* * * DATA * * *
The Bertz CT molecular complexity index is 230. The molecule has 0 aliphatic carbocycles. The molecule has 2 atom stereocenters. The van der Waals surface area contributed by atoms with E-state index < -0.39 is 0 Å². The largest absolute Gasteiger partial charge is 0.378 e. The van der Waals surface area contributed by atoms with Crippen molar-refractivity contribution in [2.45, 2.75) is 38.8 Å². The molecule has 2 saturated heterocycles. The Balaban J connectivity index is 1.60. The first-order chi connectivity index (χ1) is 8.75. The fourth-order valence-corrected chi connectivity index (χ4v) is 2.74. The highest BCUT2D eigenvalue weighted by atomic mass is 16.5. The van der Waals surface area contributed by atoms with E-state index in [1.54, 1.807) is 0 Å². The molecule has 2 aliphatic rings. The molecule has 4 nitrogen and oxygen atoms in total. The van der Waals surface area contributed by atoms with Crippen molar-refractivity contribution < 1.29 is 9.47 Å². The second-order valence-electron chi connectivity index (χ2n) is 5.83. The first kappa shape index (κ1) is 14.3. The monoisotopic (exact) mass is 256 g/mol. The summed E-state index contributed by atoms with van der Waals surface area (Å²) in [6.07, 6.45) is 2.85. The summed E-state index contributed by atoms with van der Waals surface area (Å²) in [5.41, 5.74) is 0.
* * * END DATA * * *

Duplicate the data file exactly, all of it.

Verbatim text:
The Bertz CT molecular complexity index is 230. The molecule has 0 aliphatic carbocycles. The molecule has 2 atom stereocenters. The van der Waals surface area contributed by atoms with E-state index < -0.39 is 0 Å². The largest absolute Gasteiger partial charge is 0.378 e. The van der Waals surface area contributed by atoms with Crippen molar-refractivity contribution in [2.45, 2.75) is 38.8 Å². The molecule has 2 saturated heterocycles. The Balaban J connectivity index is 1.60. The first-order chi connectivity index (χ1) is 8.75. The fourth-order valence-corrected chi connectivity index (χ4v) is 2.74. The highest BCUT2D eigenvalue weighted by atomic mass is 16.5. The van der Waals surface area contributed by atoms with E-state index in [1.54, 1.807) is 0 Å². The molecule has 2 aliphatic rings. The molecule has 4 nitrogen and oxygen atoms in total. The van der Waals surface area contributed by atoms with Crippen molar-refractivity contribution < 1.29 is 9.47 Å². The second-order valence-electron chi connectivity index (χ2n) is 5.83. The first kappa shape index (κ1) is 14.3. The monoisotopic (exact) mass is 256 g/mol. The summed E-state index contributed by atoms with van der Waals surface area (Å²) in [6.07, 6.45) is 2.85. The summed E-state index contributed by atoms with van der Waals surface area (Å²) in [5.41, 5.74) is 0.